Distance Summer Institute 2008


Instructor: Dr. Jennifer A. Rea

Dates: July 7-17, 2008

Topic: Ovid's Metamorphoses 

Location: RNK 220 & 225

 
Click here for more information on housing and parking for the summer institute.

 

 

Daily Schedule

 

Advisory Sessions for Distance Students: 8.30  -9.45

 Dr. Rea (PhD Students) or Dr. Yates (ML  or MA Students)

 Mornings can also be used for graduate qualifying examinations and library  visits.

 

Session 1: 10.00 - 11.15

 Lunch Break (1 hour)

Session 2: 12.15 - 1.30

 Coffee Break (15 minutes)

Session 3. 1.45 - 3.00

 Coffee Break (15 minutes)

Session 4. 3.15 - 4.30


 

Library Session

 

TBA

All participants must attend.

 

Required Texts:

 

William S. Anderson, Ovid's Metamorphoses: Books 1-5. University of Oklahoma Press, 1998. ISBN 0-8061-2894-1.

William S. Anderson, Ovid's Metamorphoses: Books 6-10. University of Oklahoma Press, 1978. ISBN 0-8061-1456-8.


Recommended Texts (you should bring with you a Latin grammar and dictionary):

Gildersleeve, B.L. et. al., Gildersleeve's Latin Grammar, Bolchazy-Carducci Publishers, 1997

A good Latin dictionary (e.g., Chambers Murray)


 

Readings to be placed on reserve (in Library West)

 

B.W. Boyd (ed.), Brill's Companion to Ovid (Leiden 2002)

P. Hardie (ed.), The Cambridge Companion to Ovid (Cambridge 2002)

A. Barchiesi, "Endgames: Ovid's Metamorphoses 15 and Fasti 6," 181-208 in Classical closure : reading the end in Greek and Latin literature, edd. D. H. Roberts, F. M. Dunn, and D. P. Fowler (Princeton, 1997).


Course Goals:

 

The purpose of this course is to provide a close reading of selections from Ovidís Metamorphoses and a study of Ovidís treatment of issues pertaining to Augustan Rome.  We will read Books 1 and 15 from the Metamorphoses, and additionally the graduate students will look at selections from Books 3, 4, and 7. Graduate students will also be assigned select readings from secondary scholarship and will be expected to participate in discussion of the ways in which modern scholars have addressed key issues in Ovidís texts.


Graduate Students:

If you are a graduate student enrolled in this course, it is expected that you will give a  presentation to the class on some aspect of Ovid's  work  during the course of the seminar. Students with an interest in topography or other aspects of Roman material culture, for example, may chose to present on a topic related to Ovid and the Augustan city. If you are  writing a paper and taking an additional three credits for this, it is expected that your presentation will be on your paper.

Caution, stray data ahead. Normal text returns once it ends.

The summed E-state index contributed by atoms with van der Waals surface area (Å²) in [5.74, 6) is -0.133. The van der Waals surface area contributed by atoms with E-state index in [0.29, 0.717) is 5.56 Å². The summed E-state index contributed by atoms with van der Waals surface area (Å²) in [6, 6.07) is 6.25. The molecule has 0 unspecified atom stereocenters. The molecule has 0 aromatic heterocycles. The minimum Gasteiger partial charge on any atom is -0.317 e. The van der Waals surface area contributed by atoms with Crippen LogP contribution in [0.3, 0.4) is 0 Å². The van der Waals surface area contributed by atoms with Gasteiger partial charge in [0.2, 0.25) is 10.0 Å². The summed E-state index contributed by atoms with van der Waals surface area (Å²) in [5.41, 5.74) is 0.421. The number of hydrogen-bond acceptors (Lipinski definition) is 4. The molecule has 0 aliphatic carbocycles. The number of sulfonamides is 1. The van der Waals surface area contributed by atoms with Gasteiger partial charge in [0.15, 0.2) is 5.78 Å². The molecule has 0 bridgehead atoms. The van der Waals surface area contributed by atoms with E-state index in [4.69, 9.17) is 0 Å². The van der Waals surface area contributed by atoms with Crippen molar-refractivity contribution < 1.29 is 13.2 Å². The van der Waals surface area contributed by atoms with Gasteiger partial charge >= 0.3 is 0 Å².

Grading:

For undergraduates:  30% daily participation, 35% midterm and 35% final grade
For graduates: 20% daily participation, 30% reports, 25% midterm and 25% final

 

Topics and Text:

 

Week 1: Transformations and Transitions in Book One

Readings:

Primary Texts: Metamorphoses Book 1 + 4.604-5.249 (Perseus)

Secondary Readings: Cambridge: "Ovid and Early Imperial Literature" and "Ovid and Empire"

Brill: "Ovid and the Augustan Milieu"


Powerpoints:


Golden Age


Legendary Rome


 

Week 2: Ovid and Augustan Rome in Book Two

Primary Texts: Metamorphoses Book 15 + 3.1-137 (Cadmus) + 7.615-660 (Myrmidones)

Secondary Readings:

Cambridge: "Metamorphosis in the Metamorphoses"

Brill: "The House of Fame: Roman History and Augustan Politics in Metamorphoses 11-15" and "Narrative Techniques and Narrative Structures in the Metamorphoses"

A. Barchiesi, "Endgames: Ovid's Metamorphoses 15 and Fasti 6," 181-208 in Classical closure : reading the end in Greek and Latin literature, edd. D. H. Roberts, F. M. Dunn, and D. P. Fowler (Princeton, 1997).